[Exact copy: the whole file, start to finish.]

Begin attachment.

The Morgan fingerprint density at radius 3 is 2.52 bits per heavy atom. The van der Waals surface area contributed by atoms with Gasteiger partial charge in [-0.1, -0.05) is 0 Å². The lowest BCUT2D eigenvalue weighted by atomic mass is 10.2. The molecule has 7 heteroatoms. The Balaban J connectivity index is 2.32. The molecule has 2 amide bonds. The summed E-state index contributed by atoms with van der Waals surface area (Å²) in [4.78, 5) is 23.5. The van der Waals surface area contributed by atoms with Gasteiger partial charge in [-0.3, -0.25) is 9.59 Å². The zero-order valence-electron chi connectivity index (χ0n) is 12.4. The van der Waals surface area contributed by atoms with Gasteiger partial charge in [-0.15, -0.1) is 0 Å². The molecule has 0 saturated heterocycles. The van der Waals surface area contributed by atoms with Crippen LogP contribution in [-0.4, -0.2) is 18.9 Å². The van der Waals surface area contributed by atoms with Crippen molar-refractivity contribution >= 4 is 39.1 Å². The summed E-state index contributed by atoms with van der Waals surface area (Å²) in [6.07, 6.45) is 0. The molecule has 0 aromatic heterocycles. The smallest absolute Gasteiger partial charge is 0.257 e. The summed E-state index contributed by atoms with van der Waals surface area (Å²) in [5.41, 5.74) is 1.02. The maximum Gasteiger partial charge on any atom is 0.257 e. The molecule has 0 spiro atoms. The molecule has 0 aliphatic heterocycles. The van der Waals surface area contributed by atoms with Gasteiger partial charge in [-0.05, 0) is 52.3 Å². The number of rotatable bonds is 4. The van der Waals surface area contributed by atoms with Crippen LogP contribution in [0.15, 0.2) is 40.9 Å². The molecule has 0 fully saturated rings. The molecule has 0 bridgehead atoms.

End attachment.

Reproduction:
The Morgan fingerprint density at radius 3 is 2.52 bits per heavy atom. The van der Waals surface area contributed by atoms with Gasteiger partial charge in [-0.1, -0.05) is 0 Å². The lowest BCUT2D eigenvalue weighted by atomic mass is 10.2. The molecule has 7 heteroatoms. The Balaban J connectivity index is 2.32. The molecule has 2 amide bonds. The summed E-state index contributed by atoms with van der Waals surface area (Å²) in [4.78, 5) is 23.5. The van der Waals surface area contributed by atoms with Gasteiger partial charge in [-0.3, -0.25) is 9.59 Å². The zero-order valence-electron chi connectivity index (χ0n) is 12.4. The van der Waals surface area contributed by atoms with Gasteiger partial charge in [-0.15, -0.1) is 0 Å². The molecule has 0 saturated heterocycles. The van der Waals surface area contributed by atoms with Crippen LogP contribution in [-0.4, -0.2) is 18.9 Å². The van der Waals surface area contributed by atoms with Crippen molar-refractivity contribution >= 4 is 39.1 Å². The summed E-state index contributed by atoms with van der Waals surface area (Å²) in [6.07, 6.45) is 0. The molecule has 0 aromatic heterocycles. The smallest absolute Gasteiger partial charge is 0.257 e. The summed E-state index contributed by atoms with van der Waals surface area (Å²) in [5.41, 5.74) is 1.02. The maximum Gasteiger partial charge on any atom is 0.257 e. The molecule has 0 spiro atoms. The molecule has 0 aliphatic heterocycles. The van der Waals surface area contributed by atoms with Gasteiger partial charge in [-0.05, 0) is 52.3 Å². The number of rotatable bonds is 4. The van der Waals surface area contributed by atoms with Crippen LogP contribution in [0.15, 0.2) is 40.9 Å². The molecule has 0 fully saturated rings. The molecule has 0 bridgehead atoms.